As our lives become more digitized, a number of eminent computer scientists are starting to warn that our most treasured family photos, heartfelt correspondence, and legal documents might be irretrievably lost if we do not print them on acid-free paper and safely store them in a cool, dark, and dry place. After all, the original Declaration of Independence, written on parchment, is still on display in Washington, DC, but digital documents from even 1990-vintage personal computers can be difficult to read, because few people have five-and-a-half-inch floppy-disk drives anymore.
I think those computer scientists have got it wrong. The problem with paper documents is that they are forever vulnerable to destruction – from fire or flood, for example – because they exist in one place. I prefer electronic documents, which can be easily copied and “backed up” to different locations – different hard drives, different buildings, and even different states. And though it does require dedication to manage your life this way, today’s technology makes it easier than ever.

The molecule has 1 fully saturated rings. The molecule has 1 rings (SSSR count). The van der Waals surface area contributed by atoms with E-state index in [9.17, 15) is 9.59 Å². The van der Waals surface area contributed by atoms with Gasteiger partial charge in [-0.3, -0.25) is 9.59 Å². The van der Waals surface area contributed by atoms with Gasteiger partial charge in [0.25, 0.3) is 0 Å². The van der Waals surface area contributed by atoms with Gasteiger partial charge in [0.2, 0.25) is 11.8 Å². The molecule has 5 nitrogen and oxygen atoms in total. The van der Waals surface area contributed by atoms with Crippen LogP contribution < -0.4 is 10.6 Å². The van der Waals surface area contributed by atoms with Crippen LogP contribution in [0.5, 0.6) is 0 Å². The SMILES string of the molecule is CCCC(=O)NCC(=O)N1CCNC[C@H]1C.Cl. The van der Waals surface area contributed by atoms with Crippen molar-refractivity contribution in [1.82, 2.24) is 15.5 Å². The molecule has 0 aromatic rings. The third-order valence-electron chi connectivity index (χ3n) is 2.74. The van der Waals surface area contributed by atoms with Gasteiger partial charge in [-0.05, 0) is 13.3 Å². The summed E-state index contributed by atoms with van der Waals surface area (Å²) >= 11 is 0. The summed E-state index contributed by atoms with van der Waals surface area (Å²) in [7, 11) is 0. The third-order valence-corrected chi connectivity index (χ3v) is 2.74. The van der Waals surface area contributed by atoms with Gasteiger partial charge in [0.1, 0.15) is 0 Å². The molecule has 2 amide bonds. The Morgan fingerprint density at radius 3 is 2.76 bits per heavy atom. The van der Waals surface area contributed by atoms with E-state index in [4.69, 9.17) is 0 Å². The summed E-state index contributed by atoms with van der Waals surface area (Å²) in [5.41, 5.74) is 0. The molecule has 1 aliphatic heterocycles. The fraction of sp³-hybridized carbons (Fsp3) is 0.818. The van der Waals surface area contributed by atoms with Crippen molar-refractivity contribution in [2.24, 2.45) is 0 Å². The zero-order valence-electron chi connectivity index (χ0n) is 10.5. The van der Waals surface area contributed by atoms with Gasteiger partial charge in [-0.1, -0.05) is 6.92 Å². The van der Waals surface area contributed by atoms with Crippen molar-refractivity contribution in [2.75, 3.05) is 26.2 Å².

I bought my mother an Apple eMac with a high-speed Internet connection. Every day my family’s digital photo album is copied to her computer. Mom gets to see up-to-the-minute photos of her grandchildren, thanks to Apple’s marvelous screen saver, and I get reliable off-site backup. Other people I know simply send CD-ROMs to their parents every few months. Either way, the ease of making useful off-site backups demonstrates one of digital documents’ real advantages over paper.